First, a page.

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Pad Thai--Cook-Off 6

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#61 snowangel

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Posted 02 April 2005 - 06:56 PM

fifi, if they are going to go south, roast them now, grind and store in the fridge.

And, yes, if you include the seeds, they will be hotter than hell. If you eliminate the seeds, they will be as hot as hell.

This is on the menu next week. I'm prepping for a big ass brisket right now. :wub:
Susan Fahning aka "snowangel"

#62 mizducky

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Posted 02 April 2005 - 09:24 PM

I went to the local 99 Ranch and picked up all the ingredients I was missing in order to do the eGCI/Cook's Illustrated pad thai--but as 99 Ranch does not have one of those electric carts for disabled folks, and I basically had to wander all over the store to find all the little bits and pieces, my bod is now officially shot for the evening. So I guess I'm pad-thai-ing tomorrow.

Like a couple of other folks, I had some interesting moments trying to identify whether I had the correct items--specifically the tamarind paste and the preserved radish. With the first, the sign by the display clearly said "tamarind paste," and the stuff in the package looked right, but the English label on the package itself read something like "fruit candy." (!) No other English, no list of ingredients. Hmmm.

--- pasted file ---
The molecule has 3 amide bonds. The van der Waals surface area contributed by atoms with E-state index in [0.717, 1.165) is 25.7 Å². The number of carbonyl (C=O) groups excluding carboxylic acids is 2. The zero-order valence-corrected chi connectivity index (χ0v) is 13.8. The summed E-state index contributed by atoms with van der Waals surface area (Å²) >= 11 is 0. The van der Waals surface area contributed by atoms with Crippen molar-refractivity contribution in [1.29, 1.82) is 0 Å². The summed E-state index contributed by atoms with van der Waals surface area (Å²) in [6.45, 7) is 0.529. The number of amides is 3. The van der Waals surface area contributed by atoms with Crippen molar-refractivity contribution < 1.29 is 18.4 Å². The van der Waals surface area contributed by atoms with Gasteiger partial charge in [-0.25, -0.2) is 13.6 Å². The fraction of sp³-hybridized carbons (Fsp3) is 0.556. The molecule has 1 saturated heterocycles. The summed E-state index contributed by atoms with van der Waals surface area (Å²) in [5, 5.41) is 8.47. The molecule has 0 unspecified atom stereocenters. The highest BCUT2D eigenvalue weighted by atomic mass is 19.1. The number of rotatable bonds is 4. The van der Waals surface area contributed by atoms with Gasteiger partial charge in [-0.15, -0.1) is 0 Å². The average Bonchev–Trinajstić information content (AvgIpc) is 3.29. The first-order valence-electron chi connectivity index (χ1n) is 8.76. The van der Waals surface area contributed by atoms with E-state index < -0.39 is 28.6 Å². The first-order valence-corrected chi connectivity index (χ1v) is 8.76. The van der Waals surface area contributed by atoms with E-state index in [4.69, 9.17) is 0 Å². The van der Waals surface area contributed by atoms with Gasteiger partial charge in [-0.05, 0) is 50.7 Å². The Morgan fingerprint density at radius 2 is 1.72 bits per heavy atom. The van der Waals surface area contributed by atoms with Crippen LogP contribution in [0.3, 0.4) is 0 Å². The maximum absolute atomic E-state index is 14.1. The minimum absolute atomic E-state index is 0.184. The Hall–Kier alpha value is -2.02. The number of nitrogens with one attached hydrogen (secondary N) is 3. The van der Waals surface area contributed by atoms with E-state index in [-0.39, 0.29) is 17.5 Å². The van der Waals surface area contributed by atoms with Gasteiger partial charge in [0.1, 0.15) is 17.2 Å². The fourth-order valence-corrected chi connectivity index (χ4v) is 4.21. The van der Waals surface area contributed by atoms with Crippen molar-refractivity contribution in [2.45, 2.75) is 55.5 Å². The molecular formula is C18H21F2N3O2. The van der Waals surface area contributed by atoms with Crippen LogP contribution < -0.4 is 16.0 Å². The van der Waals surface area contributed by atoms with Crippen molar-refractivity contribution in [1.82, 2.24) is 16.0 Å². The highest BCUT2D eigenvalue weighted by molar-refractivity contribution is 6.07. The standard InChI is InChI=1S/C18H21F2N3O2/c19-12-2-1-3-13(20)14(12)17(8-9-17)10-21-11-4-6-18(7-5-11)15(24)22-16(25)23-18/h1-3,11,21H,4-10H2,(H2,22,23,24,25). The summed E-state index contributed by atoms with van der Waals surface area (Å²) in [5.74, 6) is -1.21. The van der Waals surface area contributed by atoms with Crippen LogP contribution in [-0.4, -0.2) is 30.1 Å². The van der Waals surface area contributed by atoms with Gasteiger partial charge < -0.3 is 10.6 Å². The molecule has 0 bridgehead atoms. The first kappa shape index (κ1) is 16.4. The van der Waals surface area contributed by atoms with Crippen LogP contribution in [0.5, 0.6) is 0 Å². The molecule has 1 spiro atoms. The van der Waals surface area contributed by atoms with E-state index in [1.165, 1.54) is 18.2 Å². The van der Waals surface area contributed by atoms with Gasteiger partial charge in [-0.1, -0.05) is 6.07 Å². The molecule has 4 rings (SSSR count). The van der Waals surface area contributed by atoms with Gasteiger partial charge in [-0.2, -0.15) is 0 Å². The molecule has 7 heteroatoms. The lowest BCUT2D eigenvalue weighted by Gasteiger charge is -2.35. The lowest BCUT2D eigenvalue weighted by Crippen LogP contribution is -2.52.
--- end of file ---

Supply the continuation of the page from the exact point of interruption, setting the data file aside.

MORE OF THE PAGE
Meanwhile, I thought I was a little more up to speed on preserved radish/pickled daikon, but it seemed like all the packages of same that I found all contained sugar, or even artificial sweetener. (!) I finally settled on the one with the sweet stuff furthest down on the list of ingredients.

(Edited to fix typo--"spead"?!? Geez, I musta been tired! :biggrin: )

Edited by mizducky, 02 April 2005 - 10:47 PM.


#63 fifi

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Posted 02 April 2005 - 09:33 PM

I have been suffering from a case of radish confusion. I think all three of the recipes that I consulted in my books talks about salted radish. I was thinking that meant that you grated the radish, salted it, then drained it. Then I read about it in True Thai. In that book it is described as salty/sweet. Oopsy. Now I have to make a trip to Hong Kong Market. Oh well. I could make the 50 mile trek to the big one and see if they have the large granite mortar and pestle. :biggrin:
Linda LaRose aka "fifi"